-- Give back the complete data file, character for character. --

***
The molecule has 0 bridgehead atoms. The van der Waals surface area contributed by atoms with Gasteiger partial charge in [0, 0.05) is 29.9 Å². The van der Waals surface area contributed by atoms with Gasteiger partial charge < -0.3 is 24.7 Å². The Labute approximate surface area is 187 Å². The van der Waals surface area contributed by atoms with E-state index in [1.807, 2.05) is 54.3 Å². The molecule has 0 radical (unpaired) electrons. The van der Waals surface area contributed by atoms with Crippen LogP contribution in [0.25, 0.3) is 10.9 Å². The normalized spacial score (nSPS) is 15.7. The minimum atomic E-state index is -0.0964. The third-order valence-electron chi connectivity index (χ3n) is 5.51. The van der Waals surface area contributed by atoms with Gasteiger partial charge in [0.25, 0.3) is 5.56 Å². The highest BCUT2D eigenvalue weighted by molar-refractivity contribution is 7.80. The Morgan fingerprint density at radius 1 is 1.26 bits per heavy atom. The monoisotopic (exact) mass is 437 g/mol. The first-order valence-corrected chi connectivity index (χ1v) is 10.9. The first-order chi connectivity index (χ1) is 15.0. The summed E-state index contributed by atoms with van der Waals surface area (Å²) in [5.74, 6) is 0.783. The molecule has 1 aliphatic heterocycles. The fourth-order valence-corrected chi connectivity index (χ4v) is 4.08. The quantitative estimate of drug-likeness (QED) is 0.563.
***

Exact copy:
The molecule has 0 bridgehead atoms. The van der Waals surface area contributed by atoms with Gasteiger partial charge in [0, 0.05) is 29.9 Å². The van der Waals surface area contributed by atoms with Gasteiger partial charge < -0.3 is 24.7 Å². The Labute approximate surface area is 187 Å². The van der Waals surface area contributed by atoms with E-state index in [1.807, 2.05) is 54.3 Å². The molecule has 0 radical (unpaired) electrons. The van der Waals surface area contributed by atoms with Crippen LogP contribution in [0.25, 0.3) is 10.9 Å². The normalized spacial score (nSPS) is 15.7. The minimum atomic E-state index is -0.0964. The third-order valence-electron chi connectivity index (χ3n) is 5.51. The van der Waals surface area contributed by atoms with Gasteiger partial charge in [0.25, 0.3) is 5.56 Å². The highest BCUT2D eigenvalue weighted by molar-refractivity contribution is 7.80. The Morgan fingerprint density at radius 1 is 1.26 bits per heavy atom. The monoisotopic (exact) mass is 437 g/mol. The first-order valence-corrected chi connectivity index (χ1v) is 10.9. The first-order chi connectivity index (χ1) is 15.0. The summed E-state index contributed by atoms with van der Waals surface area (Å²) in [5.74, 6) is 0.783. The molecule has 1 aliphatic heterocycles. The fourth-order valence-corrected chi connectivity index (χ4v) is 4.08. The quantitative estimate of drug-likeness (QED) is 0.563.